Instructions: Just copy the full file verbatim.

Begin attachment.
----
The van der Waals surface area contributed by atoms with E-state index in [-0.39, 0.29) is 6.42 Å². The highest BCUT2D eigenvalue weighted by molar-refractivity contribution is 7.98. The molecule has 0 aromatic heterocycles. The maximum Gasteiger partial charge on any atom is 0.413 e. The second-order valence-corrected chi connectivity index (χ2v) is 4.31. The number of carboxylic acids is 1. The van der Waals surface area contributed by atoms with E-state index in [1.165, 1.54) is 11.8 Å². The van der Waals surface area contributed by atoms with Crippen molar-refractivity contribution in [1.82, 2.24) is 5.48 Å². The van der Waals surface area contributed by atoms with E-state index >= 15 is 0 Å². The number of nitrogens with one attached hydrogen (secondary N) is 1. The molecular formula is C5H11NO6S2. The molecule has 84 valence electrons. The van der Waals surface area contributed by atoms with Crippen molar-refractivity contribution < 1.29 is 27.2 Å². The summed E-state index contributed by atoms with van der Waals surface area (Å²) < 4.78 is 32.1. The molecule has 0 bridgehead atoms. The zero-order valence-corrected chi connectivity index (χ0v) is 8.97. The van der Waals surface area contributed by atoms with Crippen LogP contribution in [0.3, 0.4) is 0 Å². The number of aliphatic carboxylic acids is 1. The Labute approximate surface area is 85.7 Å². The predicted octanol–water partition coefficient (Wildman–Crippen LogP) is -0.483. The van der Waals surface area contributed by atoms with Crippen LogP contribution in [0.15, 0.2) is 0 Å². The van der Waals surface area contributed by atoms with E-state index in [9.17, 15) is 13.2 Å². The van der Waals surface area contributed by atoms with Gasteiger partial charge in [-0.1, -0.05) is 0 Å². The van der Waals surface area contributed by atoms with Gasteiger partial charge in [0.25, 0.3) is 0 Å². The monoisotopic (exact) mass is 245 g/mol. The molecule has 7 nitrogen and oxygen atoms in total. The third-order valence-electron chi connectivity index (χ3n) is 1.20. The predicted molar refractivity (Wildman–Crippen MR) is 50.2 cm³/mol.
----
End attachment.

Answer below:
The van der Waals surface area contributed by atoms with E-state index in [-0.39, 0.29) is 6.42 Å². The highest BCUT2D eigenvalue weighted by molar-refractivity contribution is 7.98. The molecule has 0 aromatic heterocycles. The maximum Gasteiger partial charge on any atom is 0.413 e. The second-order valence-corrected chi connectivity index (χ2v) is 4.31. The number of carboxylic acids is 1. The van der Waals surface area contributed by atoms with E-state index in [1.165, 1.54) is 11.8 Å². The van der Waals surface area contributed by atoms with Crippen molar-refractivity contribution in [1.82, 2.24) is 5.48 Å². The van der Waals surface area contributed by atoms with E-state index >= 15 is 0 Å². The number of nitrogens with one attached hydrogen (secondary N) is 1. The molecular formula is C5H11NO6S2. The molecule has 84 valence electrons. The van der Waals surface area contributed by atoms with Crippen molar-refractivity contribution < 1.29 is 27.2 Å². The summed E-state index contributed by atoms with van der Waals surface area (Å²) < 4.78 is 32.1. The molecule has 0 bridgehead atoms. The zero-order valence-corrected chi connectivity index (χ0v) is 8.97. The van der Waals surface area contributed by atoms with Crippen LogP contribution in [0.3, 0.4) is 0 Å². The number of aliphatic carboxylic acids is 1. The Labute approximate surface area is 85.7 Å². The predicted octanol–water partition coefficient (Wildman–Crippen LogP) is -0.483. The van der Waals surface area contributed by atoms with Crippen LogP contribution in [0.15, 0.2) is 0 Å². The van der Waals surface area contributed by atoms with E-state index in [9.17, 15) is 13.2 Å². The van der Waals surface area contributed by atoms with Gasteiger partial charge in [-0.1, -0.05) is 0 Å². The van der Waals surface area contributed by atoms with Gasteiger partial charge in [0.25, 0.3) is 0 Å². The monoisotopic (exact) mass is 245 g/mol. The molecule has 7 nitrogen and oxygen atoms in total. The third-order valence-electron chi connectivity index (χ3n) is 1.20. The predicted molar refractivity (Wildman–Crippen MR) is 50.2 cm³/mol.